Wednesday, December 4, 2013

Davido Sustains the Sexy Swing

Davido
Sometimes I am hasty in my condemnation of some artists that I review. P-Square and Waconzy are some victims of my swift judgment. Eventually however, they proved me wrong. My latest victim is Nigeria’s reining music act, Davido. Right now, he is about to prove me wrong too, especially with his bandwagon, Skelewu.

In every business anywhere around the world and, perhaps, beyond, what adds value to the practice are new inventions. Just imagine the change and rise that has been brought about by information and communication technology.

Music is, perhaps, as  necessary as bread is to life. Furthermore, it is a generator of amazing prosperity that sustains millions directly and indirectly. The ability of music to continue to play this role in life is reliant on the capability of the artists to remain creative enough to keep the fans hooked. New styles must be born so as to hound away boredom in the music and keep the fans. It takes an artist with a big heart that knows the significance of a new style and sees its attraction to be able to make out a potential for a new variety and then work towards ensuring it does not fizzle out. Along this line, Davido has proven that he’s got a big heart and is not a run-off-the-mill opportunist that I thought he was.

The music assortment which I will like to call the Sexy Swing is currently called Iyanya Dance after another Nigerian singer, Iyanya who invented it. The style manifested in his song, Your Waist, a song that found rave reviews across Africa and beyond. I never really loved the music that instigates dancers to swing their waists and hips seductively thereby making onlookers to suddenly move on to a heat session. Seeing the popularity of the song however, I was compelled to join the bandwagon. This finally happened after a radio presenter I hold in high esteemed played the song on air. I asked her what she thinks is the attraction in the song and she replied that she saw relevance in the song as a result of the widespread acceptance the song has received among music lovers.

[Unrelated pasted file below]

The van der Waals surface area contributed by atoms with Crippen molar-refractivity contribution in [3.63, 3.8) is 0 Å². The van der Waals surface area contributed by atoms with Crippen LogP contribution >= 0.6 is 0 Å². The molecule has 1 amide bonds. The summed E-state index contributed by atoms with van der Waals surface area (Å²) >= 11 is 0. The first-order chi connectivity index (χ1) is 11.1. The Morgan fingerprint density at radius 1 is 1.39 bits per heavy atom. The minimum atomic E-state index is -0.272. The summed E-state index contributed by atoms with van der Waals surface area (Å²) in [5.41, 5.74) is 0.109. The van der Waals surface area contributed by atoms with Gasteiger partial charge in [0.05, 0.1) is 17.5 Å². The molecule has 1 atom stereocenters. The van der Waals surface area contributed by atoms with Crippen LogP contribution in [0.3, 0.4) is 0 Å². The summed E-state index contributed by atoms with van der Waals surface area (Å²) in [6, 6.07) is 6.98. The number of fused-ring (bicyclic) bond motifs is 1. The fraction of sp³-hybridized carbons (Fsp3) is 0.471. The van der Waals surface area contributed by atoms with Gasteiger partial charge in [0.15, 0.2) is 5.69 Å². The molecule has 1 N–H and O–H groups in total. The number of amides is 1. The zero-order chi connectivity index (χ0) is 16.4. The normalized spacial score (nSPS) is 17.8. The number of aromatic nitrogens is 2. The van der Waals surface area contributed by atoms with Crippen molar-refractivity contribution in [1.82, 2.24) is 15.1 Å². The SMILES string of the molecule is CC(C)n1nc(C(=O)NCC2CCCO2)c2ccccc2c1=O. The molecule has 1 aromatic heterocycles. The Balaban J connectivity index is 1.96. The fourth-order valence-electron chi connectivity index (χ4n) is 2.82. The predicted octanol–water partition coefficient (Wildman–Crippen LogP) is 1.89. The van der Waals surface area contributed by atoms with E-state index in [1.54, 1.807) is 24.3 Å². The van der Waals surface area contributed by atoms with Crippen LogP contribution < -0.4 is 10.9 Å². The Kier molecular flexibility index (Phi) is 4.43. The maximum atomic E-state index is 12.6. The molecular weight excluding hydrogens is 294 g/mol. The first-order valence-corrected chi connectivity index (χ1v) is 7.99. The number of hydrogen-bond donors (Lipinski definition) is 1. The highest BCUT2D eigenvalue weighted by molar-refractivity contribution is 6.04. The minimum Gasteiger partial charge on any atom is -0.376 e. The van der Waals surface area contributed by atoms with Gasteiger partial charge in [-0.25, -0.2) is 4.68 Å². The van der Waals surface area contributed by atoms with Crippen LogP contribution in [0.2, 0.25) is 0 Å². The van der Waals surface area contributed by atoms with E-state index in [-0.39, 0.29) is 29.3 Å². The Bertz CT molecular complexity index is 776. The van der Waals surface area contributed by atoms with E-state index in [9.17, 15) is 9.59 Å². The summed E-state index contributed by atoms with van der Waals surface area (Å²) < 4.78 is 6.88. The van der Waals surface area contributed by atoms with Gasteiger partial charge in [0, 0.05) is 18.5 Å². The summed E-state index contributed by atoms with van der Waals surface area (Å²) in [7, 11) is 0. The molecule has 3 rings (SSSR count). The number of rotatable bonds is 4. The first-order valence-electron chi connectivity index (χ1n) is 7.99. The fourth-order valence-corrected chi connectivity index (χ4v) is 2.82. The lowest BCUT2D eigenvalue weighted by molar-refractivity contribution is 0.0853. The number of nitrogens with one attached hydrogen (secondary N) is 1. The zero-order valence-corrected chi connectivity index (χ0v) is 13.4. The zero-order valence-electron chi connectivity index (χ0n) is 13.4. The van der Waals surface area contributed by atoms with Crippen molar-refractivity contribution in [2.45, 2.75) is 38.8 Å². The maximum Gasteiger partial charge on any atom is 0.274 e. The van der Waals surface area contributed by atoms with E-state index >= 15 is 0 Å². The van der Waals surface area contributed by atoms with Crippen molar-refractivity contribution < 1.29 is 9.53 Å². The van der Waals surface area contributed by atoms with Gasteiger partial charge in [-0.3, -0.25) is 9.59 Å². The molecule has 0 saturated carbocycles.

Besides Your Waist, the flair of the Sexy Swing did not reflect in any of the other songs by Iyanya. Thus it is difficult to say that Iyanya invented the style consciously. If he had made a complete album of songs with that flavor, it would have been easy for one to conclude that he knowingly invented the style.

After I listened to Wande Cole’s Ten-Ten I perceived the potential for a distinct music color and wrote to say that if the artist can carry on with that discrete music type, he would have invented a new one. He never sustained it and everything just vamoosed. Not only that, the artist also disappeared from the scene, again confirming and re-instating the fact that Nigeria is a country of wastages.

What Davido has shown, by doing a song along that line, is that he is aware that if other artists can continue to do songs with that flamboyance, then a music invention would have been recorded.


One thing about the Nigerian music industry is that it has the capacity to drag creativity to the latches since music marketers insist on what elements should and should not be in music if they must market it. By that they take away music democracy and frustrate the possibility of new inventions. If Davido and the others to follow are aware of the dangers of the demands of the marketers and work consistently to ensure they maintain the flair, then Iyanya Swing would have established itself as  new music style that was made in Nigeria. 

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